5. Food is not the enemy

We assume food to have way more power over us than it should. It gets too much credit for being the culprit in all our worries, and by that becomes a worry in itself! The real enemy here, though, is diet culture! It tells us about the latest ‘superfood’ and explains why it is so ‘bad’ to eat [insert your latest scapegoat food here]. It also makes us feel bad, guilty and ashamed for eating certain things, it discriminates against larger bodies, it sells us diets that are highly unlikely to work and are likely to make us gain more weight and feel even worse about ourselves. Instead of vilifying food, we should take a closer look at diet culture’s oppressive ways and take a stand against being lied to. Read my blog about how to avoid diet traps for more on this topic!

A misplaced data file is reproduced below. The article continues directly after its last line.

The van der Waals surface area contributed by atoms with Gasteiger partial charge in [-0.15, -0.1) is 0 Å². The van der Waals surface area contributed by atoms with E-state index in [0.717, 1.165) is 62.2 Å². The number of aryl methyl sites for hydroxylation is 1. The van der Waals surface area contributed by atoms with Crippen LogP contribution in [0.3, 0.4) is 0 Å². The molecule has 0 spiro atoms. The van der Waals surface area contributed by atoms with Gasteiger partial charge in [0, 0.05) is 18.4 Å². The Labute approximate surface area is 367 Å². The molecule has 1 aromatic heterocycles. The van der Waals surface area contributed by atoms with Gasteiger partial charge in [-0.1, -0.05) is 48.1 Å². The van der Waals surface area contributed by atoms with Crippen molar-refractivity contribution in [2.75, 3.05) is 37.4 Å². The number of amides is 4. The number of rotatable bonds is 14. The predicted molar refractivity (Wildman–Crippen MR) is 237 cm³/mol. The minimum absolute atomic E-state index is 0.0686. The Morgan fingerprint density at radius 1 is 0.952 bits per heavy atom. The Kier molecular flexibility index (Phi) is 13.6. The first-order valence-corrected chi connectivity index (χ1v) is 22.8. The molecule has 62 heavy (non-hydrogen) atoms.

These five points will help you develop a more neutral attitude towards food, which in turn will free up your time spent obsessing about it. It can be a challenging concept, but by being curious about your beliefs and the language you use around food, you can explore how you can move towards food neutrality. And remember, there are some foods that nourish your body and some that nourish your soul!


Right, my lovely readers, I am jumping off my soap box now and invite you all to get in touch if you have any questions!


a classroom with a female teacher pointing to someone with a raised hand, the raised hand is holding a yellow pencil

I have a few workshops coming up over the next few months that tap into this topic and explore it in more detail, and I am always happy to book a 15 minute free discovery call to see how intuitive eating could change your life. If you want to dip your toes in, join my membership programme ‘Permission to Eat’ with weekly tasks, monthly talks and live Q&As.


Look after yourselves,


Ela x